I’ve seen a lot of people lately asking how to get started in the Information Security industry. I think there are a lot of misconceptions about what you need, like expertise with tools, certifications, experience in a role, etc. Those help, but I don’t think that’s the number one thing that gets you into the industry. I think the biggest things are curiosity and dedication. Those two things will ensure that the rest follows. And if you don’t have those drives for an Infosec career then you haven’t found what you want to be doing for the rest of your life, so keep looking.
But there’s more to it that you’ll pick up along the way. Rather than tell you what I think you should do I’ll tell you how I got into the industry then try to distill the lessons and skill sets that I think have been most important for me. The story will hopefully tell you why I think the skillsets are important so you can understand for yourself what’s the best path for you.
I started out working break-fix PC support. Someone would call the help desk and if they couldn’t work it out over the phone I’d go out and fix it. I got good at malware cases – spyware, pop ups, network worms, etc. because I was curious about how to get rid of the malware, not just reimage the system. That doesn’t always cure the issue, as I learned, but it was typically quicker to fix and less work on my part because I didn’t have to copy the data, reinstall software, etc. On larger-scale malware incidents then I was on the front lines to help. And whatever I learned I wrote up for others so they didn’t have to learn the same thing.
I also made sure to take care of the whole problem before leaving. Again, mainly because I was trying to be more efficient (some might say lazy). If I didn’t I’d have to come back out to solve the original problem. And that often meant walking through some basic awareness information so that the system didn’t become reinfected. I wasn’t great at that, but the people appreciated it. It was this bedside manner that meant I was assigned to the higher profile cases with the folks who were more important in the organization.
When a security role opened up I applied for it. I researched for the interview and conversations, looked over what I’d been working on most and how I’d solved those problems. Then all of the questions were about appsec rather than anything I’d been doing. Oops. I guess I still did OK because I got an offer. It was lower than I knew it should be so I asked for industry average. I didn’t get it, but I did get about 5% more than the original offer.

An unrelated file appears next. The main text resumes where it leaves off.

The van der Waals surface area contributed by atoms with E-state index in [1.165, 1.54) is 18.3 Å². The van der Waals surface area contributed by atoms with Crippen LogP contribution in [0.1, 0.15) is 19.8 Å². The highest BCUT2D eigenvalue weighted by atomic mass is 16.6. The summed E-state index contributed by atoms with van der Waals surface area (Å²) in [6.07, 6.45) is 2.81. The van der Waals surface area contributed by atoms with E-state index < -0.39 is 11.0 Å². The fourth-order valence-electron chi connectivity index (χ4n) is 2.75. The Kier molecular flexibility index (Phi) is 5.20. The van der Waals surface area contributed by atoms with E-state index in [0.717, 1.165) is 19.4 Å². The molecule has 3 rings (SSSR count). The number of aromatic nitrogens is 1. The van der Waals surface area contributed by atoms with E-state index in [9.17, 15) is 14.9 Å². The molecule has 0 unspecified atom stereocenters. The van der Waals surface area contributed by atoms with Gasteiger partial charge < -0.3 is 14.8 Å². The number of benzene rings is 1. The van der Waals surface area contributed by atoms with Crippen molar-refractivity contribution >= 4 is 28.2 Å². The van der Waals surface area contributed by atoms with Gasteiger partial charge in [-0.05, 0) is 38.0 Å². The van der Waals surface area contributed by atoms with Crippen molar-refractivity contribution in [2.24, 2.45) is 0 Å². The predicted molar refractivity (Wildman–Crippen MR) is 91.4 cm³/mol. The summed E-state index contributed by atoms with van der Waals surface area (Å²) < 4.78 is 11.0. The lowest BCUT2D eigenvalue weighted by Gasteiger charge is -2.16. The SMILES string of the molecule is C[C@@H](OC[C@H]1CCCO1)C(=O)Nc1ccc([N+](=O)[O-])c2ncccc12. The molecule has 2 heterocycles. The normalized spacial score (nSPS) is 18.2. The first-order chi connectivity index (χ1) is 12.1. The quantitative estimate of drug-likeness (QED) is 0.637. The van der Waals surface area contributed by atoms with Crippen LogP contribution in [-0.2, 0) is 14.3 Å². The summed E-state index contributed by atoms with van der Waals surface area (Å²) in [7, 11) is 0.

I started reading all the blogs and magazine articles I could, in between doing security things. I figured I’d start writing too. I started my own blog to pass on lessons learned in plain English (go back to the early days of Beau’s Cybersecurity Blog and see how raw that stuff was). And comment on other peoples’ blogs and stories. People started to notice and comment back, email me, etc. and that encouraged me and keep up my momentum.
When I told my boss I was hitting the ceiling she said she understood and was glad – it meant I was growing and thriving. There wasn’t room for me to move up so I let her know I was going to start looking at other organizations. She said that was a good idea – it’s always easier to turn down an offer than to get one in the first place.
So I took stock – what was my passion, how could I best monetize my skills and why was I doing this? My passion was helping people fix problems. My most in-demand skill set was my communications and problem solving skill set, as well as my familiarity (not expertise) with security tools. My why (this is always the most important one) was so I could travel the world and work from anywhere, which meant I needed to improve my network connections and ability to make them more than anything.
So I began a low-intensity search – I still had a job so I could afford to wait for the right opportunity. Trawling job boards, Craigslist, companies I wanted to work for, asked friends, etc. Within a month I found one that looked perfect. I reached out, looked around and found who the hiring company was and applied directly too. Just like the last time I did lots of research and preparation and built a dossier on all the people I’d be talking with, as well as their execs in case I met one of them. All of that came in handy and they hired me. (They also found my blog and liked what I was writing about so that helped too.)
Repeat that process a few more times and here I am.
Below are a couple of lists. The first is traits I found inside myself when I found the right outlet – the area I felt I belonged and was passionate about. The second is the skillets I worked to improve along the way. Both lists are in order that I feel were most important. You’ll see that there aren’t any specific tools listed – that’s because I don’t think a large investment in time in those really helps. But familiarity and some experience playing with the top tools in what you want to do certainly does. If you’re just going for an entry-level job then that’s all they’ll be expecting.
- Desire to get better
Skillets I worked hard at improving
- Communication (quantity and quality)
- My value and place I fit best
- Root-cause analysis
- Some technical tools